Big ideas often go against conventional wisdom, though, especially early on. So it's no surprise that Sinek thinks recent events create not just challenges, but opportunities.
And it's no surprise, especially for someone who always starts with "Why?" that he shared those perspectives on a recent video conference with his team:
These are not unprecedented times. There are many cases -- lists of cases -- where change, or something unexpected, has put many companies out of business, and made other companies come out stronger and reinvent themselves.
The invention of the internet put many, many companies out of business; the ones who could not reinvent themselves for the Internet Age but rather doubled down on the old way they did business. Every video store is out of business because of streaming. When Starbucks moved into neighborhoods, many coffee shops went out of business. Not because of Starbucks, but because they refused to change the way they did business. Uber is putting taxi companies out of business -- not because of Uber, but because the taxi companies refuse to change.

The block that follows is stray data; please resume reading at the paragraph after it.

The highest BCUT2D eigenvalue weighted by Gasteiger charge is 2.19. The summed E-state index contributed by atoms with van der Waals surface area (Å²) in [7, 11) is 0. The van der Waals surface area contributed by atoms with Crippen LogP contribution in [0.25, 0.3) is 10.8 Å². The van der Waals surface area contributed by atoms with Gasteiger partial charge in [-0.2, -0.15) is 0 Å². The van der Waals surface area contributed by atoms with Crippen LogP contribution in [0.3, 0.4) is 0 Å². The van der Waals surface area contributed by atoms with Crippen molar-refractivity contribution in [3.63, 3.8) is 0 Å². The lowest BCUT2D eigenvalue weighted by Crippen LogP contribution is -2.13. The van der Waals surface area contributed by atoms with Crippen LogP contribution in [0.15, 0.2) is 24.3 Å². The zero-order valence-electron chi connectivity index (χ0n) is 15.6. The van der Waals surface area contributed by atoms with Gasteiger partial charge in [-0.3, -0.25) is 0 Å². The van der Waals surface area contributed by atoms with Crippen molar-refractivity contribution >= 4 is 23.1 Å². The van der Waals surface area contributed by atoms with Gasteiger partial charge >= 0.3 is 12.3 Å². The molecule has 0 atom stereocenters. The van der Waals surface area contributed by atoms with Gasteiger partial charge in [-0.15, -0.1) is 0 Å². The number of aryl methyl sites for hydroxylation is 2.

This is not unprecedented. More sudden? Absolutely. More shocking? Absolutely. But this is not unprecedented in the business world.
So for us to say, "How will we do what we're doing?" but rather, "How will we do what we're doing in a different world?"
And the world is different.
Of course, he's right. While many things will return to some semblance of normal, some will not.
And change, while stressful and even painful, also creates opportunities.
As Sinek says, "The opportunity is, 'What will we be?' Not, 'How will we preserve what we had?' If you think you're going to do the same job, and you're waiting... that ship has sailed."
Which, according to Sinek, can be a good thing.
Because while everyone else is waiting for the old ship to return, you will have embarked on a new journey.